As we know, following the bitter disappointment with the Obama administration, came Donald Trump with new, and ostensibly different, approaches. He began by ordering a punitive strike inside Syria, only to be followed by pronouncement that his aim was not bringing down Assad’s regime.
Trump’s second strike was far stronger, as he withdrew from the JCPOA and increased the sanctions against Iran. He then intensified his pressure against the Tehran regime, culminating in the killing of General Qassem Soleimani, the commander of the Revolutionary Guards Al-Quds Force in January 2020; and then the killing of Brigadier General Mohsen Fakhrizadeh, a leading nuclear official and expert last November.
As far as Iran is concerned, some may argue that Trump and his administration handles the regional issue fairly well. However, this was undone by Trump's whole-hearted espousal of the Likud’s policies. These included his recognition of Israel’s annexation of Syria’s Golan Heights, moving the US embassy from Tel Aviv to Jerusalem (both contrary to UN resolutions), and tying Washington’s ‘friendly’ relations with Arab states to Benjamin Netanyahu rather than a moderate broadly-based government. Thus, whatever losses Iran suffered economically, it compensated politically.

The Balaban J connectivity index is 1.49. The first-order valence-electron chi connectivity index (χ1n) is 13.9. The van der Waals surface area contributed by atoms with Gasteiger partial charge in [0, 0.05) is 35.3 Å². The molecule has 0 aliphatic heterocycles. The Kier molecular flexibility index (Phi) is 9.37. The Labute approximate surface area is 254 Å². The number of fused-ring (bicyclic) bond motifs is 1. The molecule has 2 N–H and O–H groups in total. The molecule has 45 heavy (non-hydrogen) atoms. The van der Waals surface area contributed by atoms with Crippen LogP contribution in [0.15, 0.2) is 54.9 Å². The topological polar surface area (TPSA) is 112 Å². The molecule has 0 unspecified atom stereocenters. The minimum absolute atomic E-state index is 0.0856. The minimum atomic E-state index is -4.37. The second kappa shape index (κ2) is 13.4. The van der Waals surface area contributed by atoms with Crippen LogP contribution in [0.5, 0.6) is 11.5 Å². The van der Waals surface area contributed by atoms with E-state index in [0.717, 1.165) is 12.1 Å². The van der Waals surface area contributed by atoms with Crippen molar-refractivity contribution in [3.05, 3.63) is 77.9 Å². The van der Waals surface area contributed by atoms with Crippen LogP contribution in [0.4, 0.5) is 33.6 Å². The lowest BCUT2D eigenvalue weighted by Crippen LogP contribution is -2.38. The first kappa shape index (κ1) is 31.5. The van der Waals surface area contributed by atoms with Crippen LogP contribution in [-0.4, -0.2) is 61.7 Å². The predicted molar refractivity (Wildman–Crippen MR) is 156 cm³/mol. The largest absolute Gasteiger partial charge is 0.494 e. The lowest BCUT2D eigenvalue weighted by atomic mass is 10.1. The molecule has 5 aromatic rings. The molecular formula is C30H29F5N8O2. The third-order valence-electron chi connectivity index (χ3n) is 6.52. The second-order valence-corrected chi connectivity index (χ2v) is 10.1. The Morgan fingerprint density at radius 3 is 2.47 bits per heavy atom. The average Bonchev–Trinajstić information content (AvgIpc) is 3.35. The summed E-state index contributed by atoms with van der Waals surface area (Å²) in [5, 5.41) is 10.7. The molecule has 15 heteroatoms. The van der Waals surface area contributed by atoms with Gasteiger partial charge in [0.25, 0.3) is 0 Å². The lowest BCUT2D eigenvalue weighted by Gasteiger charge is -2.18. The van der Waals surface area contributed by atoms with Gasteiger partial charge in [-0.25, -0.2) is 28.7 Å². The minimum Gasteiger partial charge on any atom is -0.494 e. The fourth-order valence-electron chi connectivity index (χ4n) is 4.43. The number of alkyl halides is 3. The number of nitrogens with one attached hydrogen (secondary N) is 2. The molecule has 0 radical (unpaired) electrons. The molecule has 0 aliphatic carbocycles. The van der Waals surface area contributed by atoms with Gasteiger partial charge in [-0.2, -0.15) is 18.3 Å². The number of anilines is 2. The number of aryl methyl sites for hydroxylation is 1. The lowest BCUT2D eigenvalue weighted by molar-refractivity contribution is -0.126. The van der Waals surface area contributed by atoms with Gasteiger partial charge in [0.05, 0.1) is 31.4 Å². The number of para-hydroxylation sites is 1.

Even worse, Trump unflinching support for the Likud's policies may have needlessly deprived both Arabs and Israelis of any real opportunity to agree on genuine peace, based on a proper coexistence free of outside pressures.
Today, one hopes that the ‘wise’ people in the Biden administration would avoid betting on the region’s extremists; be they Iranians, Arabs, Israelis or Turks. What is needed is moving forward toward genuine coexistence based on mutual respect, tolerating differences and diversity, and relinquishing dreams of hegemony under the banners of false religious legitimacies.